AND THEN THERE WAS RADIO SILENCE BECAUSE SHE WAS SO IMPRESSED. or is the worst mom ever. since the dawn of time. throughout human history. but i really think it’s the former.
Most of the problems I see in the world are caused by one thing – believing your own shit.
Think of the people you know of whose worlds have collapsed – Lindsay Lohan, Elvis Presley, Michael Jackson, Saddam Hussein, Richard Nixon are a few famous ones. I know of many others among my friends and acquaintances — they shall remain nameless, of course. They have, each and every one of them, believed their own shit.
Ordinary people who become elevated above the general throng — through celebrity, political success, acquisition of wealth, for example — find themselves surrounded by people whose primary objective is to reinforce their elevation.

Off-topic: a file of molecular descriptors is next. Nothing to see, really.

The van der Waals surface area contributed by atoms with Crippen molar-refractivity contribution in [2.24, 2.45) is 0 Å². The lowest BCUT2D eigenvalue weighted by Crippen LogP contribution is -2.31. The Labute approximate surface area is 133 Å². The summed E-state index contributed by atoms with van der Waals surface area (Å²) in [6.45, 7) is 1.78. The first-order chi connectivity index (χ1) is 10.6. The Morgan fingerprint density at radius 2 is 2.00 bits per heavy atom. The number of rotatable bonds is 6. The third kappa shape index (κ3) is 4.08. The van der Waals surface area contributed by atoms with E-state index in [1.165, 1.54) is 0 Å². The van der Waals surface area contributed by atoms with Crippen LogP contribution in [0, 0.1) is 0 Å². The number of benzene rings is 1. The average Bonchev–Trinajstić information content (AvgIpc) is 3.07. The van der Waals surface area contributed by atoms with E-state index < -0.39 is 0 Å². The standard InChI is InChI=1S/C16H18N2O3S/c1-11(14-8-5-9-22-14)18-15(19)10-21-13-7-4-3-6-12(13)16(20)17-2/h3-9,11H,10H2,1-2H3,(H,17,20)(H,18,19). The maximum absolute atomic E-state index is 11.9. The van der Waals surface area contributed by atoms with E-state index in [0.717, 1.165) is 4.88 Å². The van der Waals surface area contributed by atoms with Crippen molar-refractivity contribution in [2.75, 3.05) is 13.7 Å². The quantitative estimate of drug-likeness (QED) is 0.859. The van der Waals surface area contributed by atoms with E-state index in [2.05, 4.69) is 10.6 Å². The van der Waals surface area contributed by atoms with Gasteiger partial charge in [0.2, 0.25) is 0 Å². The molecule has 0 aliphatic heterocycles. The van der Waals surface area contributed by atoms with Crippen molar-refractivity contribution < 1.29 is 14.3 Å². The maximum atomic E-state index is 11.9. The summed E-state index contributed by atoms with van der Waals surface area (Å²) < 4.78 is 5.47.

“Ms. Lopez must have only white things in her dressing room.”
“The doctor cannot be disturbed.”
If they’re lucky, life gives them a mate or best friend early on who is not impressed by success. That mate or friend does not hesitate to call them out. If the successful one is smart enough to keep that friend close at hand and listen to them, they may avoid calamity.
“You still put your pants on one leg at a time.”
No matter how inflated the public praise becomes, you still see your plain old self in the mirror. Your public persona and your private one can stay synchronized, but they are NOT the same thing.
If they do merge, you’re going to start believing that you are larger than life, and that will be your downfall. Poor Lindsay Lohan doesn’t have a chance as long as Mama Dina is there, propping her up and telling her she’s not subject to the same rules as everyone else. Who else would go to court with “fuck you” painted on her fingernails?